I was in the military before and during the Gulf War, stationed in London. Just before to the Christmas after the war, the IRA had stepped up thier fire bombing campaign in London. One morning the train I was on (the one I commuted on every day) screeched to a stop between stations, the conductor ran through the train, then came back a few minutes saying everything was all right. Turns out that an IRA fire bomb had gone off in the last car, but either it wasn't a big one or it didn't work right because only that car was effected. It was empty at the time, fortunately. I didn't know about it until later that morning when I was listening to CNN.

    I'm keeping all of our service men and women in my thoughts - I have a nephew on the USS Roosevelt, which is steaming towards the Gulf as we speak.

  14. #14

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    Re: Worry, Be Miserable

    People deal with stress differently. Some people feel better being worried, and I'm not being facetious. Personally, I think optimism is overrated. I think there's something to being forced to contemplate what "life during wartime" might really be like. I'm not advocating that anybody get so freaked out thinking about what might happen that they can't function, but for some people, fear is a positive coping mechanism. For others, going on with life as usual is the way they cope. To each his own.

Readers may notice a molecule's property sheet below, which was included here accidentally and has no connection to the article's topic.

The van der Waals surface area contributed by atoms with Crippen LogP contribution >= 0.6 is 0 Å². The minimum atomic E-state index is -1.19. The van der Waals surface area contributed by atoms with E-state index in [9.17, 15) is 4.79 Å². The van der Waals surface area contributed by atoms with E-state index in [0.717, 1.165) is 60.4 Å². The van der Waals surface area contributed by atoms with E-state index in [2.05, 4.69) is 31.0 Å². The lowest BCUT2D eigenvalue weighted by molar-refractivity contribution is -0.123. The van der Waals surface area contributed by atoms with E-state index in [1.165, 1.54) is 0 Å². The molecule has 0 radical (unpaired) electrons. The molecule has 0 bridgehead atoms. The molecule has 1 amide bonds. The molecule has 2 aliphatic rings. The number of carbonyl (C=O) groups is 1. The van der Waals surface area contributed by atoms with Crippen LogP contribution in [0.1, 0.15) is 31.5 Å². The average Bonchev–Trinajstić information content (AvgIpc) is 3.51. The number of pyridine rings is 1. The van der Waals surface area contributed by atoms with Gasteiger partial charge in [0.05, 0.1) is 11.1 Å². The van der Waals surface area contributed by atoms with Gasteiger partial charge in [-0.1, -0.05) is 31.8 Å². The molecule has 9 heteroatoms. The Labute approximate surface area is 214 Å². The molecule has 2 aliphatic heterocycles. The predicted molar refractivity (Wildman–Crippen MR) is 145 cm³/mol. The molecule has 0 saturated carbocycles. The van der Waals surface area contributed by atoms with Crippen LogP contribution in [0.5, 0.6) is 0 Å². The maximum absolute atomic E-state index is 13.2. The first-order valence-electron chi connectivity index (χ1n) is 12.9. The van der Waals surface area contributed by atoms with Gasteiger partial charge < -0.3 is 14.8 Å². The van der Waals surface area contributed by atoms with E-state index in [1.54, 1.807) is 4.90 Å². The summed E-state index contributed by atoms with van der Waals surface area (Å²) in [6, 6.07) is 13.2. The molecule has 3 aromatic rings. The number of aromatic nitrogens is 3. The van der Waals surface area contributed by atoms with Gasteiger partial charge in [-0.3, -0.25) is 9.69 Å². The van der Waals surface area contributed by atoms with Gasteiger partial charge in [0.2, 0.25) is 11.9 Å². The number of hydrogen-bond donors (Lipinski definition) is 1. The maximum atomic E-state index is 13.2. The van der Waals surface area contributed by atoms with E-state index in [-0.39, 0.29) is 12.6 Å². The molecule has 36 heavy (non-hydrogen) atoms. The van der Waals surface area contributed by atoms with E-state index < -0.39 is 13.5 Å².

15. #15

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    C W. I am sure you are right. Every one had different nerves and comes
    from a different background. All thers thing make a person the way they are.

    Location can make a big difference. However, on the news last night
    they showed people in the Twin Cities, MN were even stocking up on
    emergenscy supplies.

    One thin surprized me at Dallas. The security was not very tight.
    at AAC we went though detectors, but I took my camera in with no problem.
    At Reunion I dont recall that it was even that tight. In fact we got there
    about 5 minutes late and the ticket booth had closed. The gate man said
    it is only general admission so just go on in. (it was a junior event)
    So we saw Junior Dance free.

    MinnMan ==== John